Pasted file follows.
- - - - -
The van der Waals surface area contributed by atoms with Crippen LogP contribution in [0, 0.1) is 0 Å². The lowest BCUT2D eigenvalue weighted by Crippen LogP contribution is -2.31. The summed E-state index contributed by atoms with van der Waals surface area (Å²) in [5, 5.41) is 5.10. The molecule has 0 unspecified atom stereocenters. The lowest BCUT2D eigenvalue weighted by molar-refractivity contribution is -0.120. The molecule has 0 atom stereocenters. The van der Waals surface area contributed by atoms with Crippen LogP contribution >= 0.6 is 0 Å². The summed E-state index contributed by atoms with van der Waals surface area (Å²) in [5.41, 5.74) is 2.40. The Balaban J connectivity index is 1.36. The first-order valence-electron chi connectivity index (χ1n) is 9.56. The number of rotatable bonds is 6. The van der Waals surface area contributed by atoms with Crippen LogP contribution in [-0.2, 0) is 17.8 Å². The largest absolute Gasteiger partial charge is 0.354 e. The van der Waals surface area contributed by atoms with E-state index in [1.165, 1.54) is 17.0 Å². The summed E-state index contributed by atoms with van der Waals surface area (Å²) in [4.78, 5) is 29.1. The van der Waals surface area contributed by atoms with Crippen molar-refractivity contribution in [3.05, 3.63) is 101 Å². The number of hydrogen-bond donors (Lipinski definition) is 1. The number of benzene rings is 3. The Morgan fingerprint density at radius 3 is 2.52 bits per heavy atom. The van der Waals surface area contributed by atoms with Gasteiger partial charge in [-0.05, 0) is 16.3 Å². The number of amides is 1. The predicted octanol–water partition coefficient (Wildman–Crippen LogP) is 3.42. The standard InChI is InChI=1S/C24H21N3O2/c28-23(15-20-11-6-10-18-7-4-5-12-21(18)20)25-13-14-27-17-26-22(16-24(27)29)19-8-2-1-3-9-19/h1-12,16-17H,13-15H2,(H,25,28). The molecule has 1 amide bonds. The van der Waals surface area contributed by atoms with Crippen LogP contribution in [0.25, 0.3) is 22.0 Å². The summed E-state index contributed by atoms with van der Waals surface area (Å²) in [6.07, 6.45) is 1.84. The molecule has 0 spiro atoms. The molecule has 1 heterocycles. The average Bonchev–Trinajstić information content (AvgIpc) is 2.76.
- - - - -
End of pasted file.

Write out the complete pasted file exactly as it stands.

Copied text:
The van der Waals surface area contributed by atoms with Crippen LogP contribution in [0, 0.1) is 0 Å². The lowest BCUT2D eigenvalue weighted by Crippen LogP contribution is -2.31. The summed E-state index contributed by atoms with van der Waals surface area (Å²) in [5, 5.41) is 5.10. The molecule has 0 unspecified atom stereocenters. The lowest BCUT2D eigenvalue weighted by molar-refractivity contribution is -0.120. The molecule has 0 atom stereocenters. The van der Waals surface area contributed by atoms with Crippen LogP contribution >= 0.6 is 0 Å². The summed E-state index contributed by atoms with van der Waals surface area (Å²) in [5.41, 5.74) is 2.40. The Balaban J connectivity index is 1.36. The first-order valence-electron chi connectivity index (χ1n) is 9.56. The number of rotatable bonds is 6. The van der Waals surface area contributed by atoms with Crippen LogP contribution in [-0.2, 0) is 17.8 Å². The largest absolute Gasteiger partial charge is 0.354 e. The van der Waals surface area contributed by atoms with E-state index in [1.165, 1.54) is 17.0 Å². The summed E-state index contributed by atoms with van der Waals surface area (Å²) in [4.78, 5) is 29.1. The van der Waals surface area contributed by atoms with Crippen molar-refractivity contribution in [3.05, 3.63) is 101 Å². The number of hydrogen-bond donors (Lipinski definition) is 1. The number of benzene rings is 3. The Morgan fingerprint density at radius 3 is 2.52 bits per heavy atom. The van der Waals surface area contributed by atoms with Gasteiger partial charge in [-0.05, 0) is 16.3 Å². The number of amides is 1. The predicted octanol–water partition coefficient (Wildman–Crippen LogP) is 3.42. The standard InChI is InChI=1S/C24H21N3O2/c28-23(15-20-11-6-10-18-7-4-5-12-21(18)20)25-13-14-27-17-26-22(16-24(27)29)19-8-2-1-3-9-19/h1-12,16-17H,13-15H2,(H,25,28). The molecule has 1 amide bonds. The van der Waals surface area contributed by atoms with Crippen LogP contribution in [0.25, 0.3) is 22.0 Å². The summed E-state index contributed by atoms with van der Waals surface area (Å²) in [6.07, 6.45) is 1.84. The molecule has 0 spiro atoms. The molecule has 1 heterocycles. The average Bonchev–Trinajstić information content (AvgIpc) is 2.76.